Tendons are a vital part of our musculoskeletal system, attaching our muscles to our bones, allowing the muscles to exert a pull on the bones to generate movement. Injuries to the tendons are common and understanding the cause of the injury and pathology involved helps to guide management. Tendon injuries may occur because of one big traumatic force such as a fall, which overloads the tendon, often resulting in a frank tear to the tendon tissue. More often however, injury to the tendon occurs because of a series of smaller more repetitive overloading forces.
A common example of this is getting stuck into cleaning up the garden, pruning, cutting and pulling at things in ways that your arms are not used to, creating overload and soreness to the tendons of the shoulder and elbow. Another very common example involves a sudden change or increase in the types of exercises that you are undertaking, such as taking up running 2-3 days per week or simply increasing your walking or running distances too quickly.
The body will tend to maintain a certain level of strength in the bones, muscles and tendons to cope with the sorts of loads that you have been applying to the tissue. Our bodies are incredibly adaptable and in response to sensing an increase in stress and loads to the tissues, the body will start to devote more energy and effort building stronger tendons, muscles and bones to cope with this increase in load. Importantly this process takes time! If we don’t give the body adequate time to build additional strength in the tissues, it can result in overload, injury and ultimately weakness of the tissue.
Injuries to tendons occur because of numerous intrinsic as well as extrinsic factors. Some common intrinsic factors for tendon injury include:
- Age – We synthesize collagen to maintain and build strength in tendons more poorly as we age.
- High BMI – The more overweight we are, the more load there is for the tendons, particularly of the lower limb to cope with.
- Sex – Women tend to suffer from tendon injuries more, with hormonal fluctuations proposed as one of the possible causes of this.
- Weakness – The weaker our muscles, the poorer our movement control and the greater the forces and loads we put through our tendons.
- Lack of flexibility – Often being stiff and tight can result in more undesirable, compressive forces being placed on the tendons through movement.
The extrinsic factors that result in injury to tendons tend to be much more easily controllable and involve things such as:
- Training intensity
- Training volume
- Training surfaces
- Poor footwear
The term ‘tendonitis’ was commonly used to describe most non traumatic tendon injuries with the assumption that the painful tendon was inflamed. We now understand that there are no inflammatory cells in the painful tendon and use the term ‘tendinopathy’ instead. A tendinopathy follows a gradual continuum of changes in the tendon over the course of its development, which will require quite different intervention at different stages.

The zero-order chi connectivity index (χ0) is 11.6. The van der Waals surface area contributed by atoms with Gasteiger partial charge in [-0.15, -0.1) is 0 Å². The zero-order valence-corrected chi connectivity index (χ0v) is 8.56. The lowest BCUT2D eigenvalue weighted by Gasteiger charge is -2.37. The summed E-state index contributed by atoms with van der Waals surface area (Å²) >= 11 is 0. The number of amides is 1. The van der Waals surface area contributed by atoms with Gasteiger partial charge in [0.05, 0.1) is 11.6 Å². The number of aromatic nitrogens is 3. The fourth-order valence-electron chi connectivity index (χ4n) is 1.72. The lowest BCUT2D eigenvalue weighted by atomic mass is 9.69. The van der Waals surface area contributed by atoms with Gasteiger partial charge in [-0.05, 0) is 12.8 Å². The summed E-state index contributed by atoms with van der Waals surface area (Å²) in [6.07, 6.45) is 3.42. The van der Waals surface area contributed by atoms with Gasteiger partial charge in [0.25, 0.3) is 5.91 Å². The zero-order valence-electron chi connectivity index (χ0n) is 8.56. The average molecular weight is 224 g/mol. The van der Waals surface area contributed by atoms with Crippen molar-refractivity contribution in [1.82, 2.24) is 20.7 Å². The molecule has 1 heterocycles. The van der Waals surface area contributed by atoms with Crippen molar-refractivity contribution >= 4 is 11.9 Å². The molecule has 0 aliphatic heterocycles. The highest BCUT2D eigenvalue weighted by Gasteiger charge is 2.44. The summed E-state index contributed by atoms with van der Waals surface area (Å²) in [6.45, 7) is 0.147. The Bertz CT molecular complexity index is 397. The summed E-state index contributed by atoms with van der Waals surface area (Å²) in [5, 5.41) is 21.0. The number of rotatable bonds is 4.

Initially an overloaded tendon will become what we call a ‘reactive tendon’. During this phase, the tendon becomes painful and undergoes several temporary changes such as drawing water into the tendon to stiffen itself up and protect from additional loads. Importantly at this point, the structure of the tendon is completely intact and simply decreasing load and resting the tendon will return it exactly to its pre-injury condition.
Dysrepair and tendon degeneration occur when a reactive tendon has been poorly managed and excessive loading to the tendon has continued. During this stage, the structure of the tendon begins to breakdown and small blood vessels grow into the tendon. The body will replace some of the damaged collagen, however this tends to be replaced with a much weaker form of collagen and this portion of the tendon has now undergone permanent change.
Management of a tendon during these phases will involve a degree of deloading the tendon to a level that it is coping better with as a well as managing as many of the intrinsic and extrinsic sources of overload to the tendon as possible. Your physio will guide you through a program of graded increase in loading to the tendon to build up more tissue around the damaged area, increasing the overall strength and functional capacity of the tendon. The further along this path you have progressed, the slower and longer the whole process will take to correct the injury.
Importantly, while not a quick process, even a tendon that has undergone significant degeneration is able to make quite significant improvement if you diligently follow a program of graded loading. The main take home message however, should be to listen to pain in the tendons initially and not let things progress to such a state. Early assessment from a physio to confirm the diagnosis of tendon injury and provide guidance on the stage of the injury and best course of action can often save months if not years of pain and loss of function.
Article by Jim Burke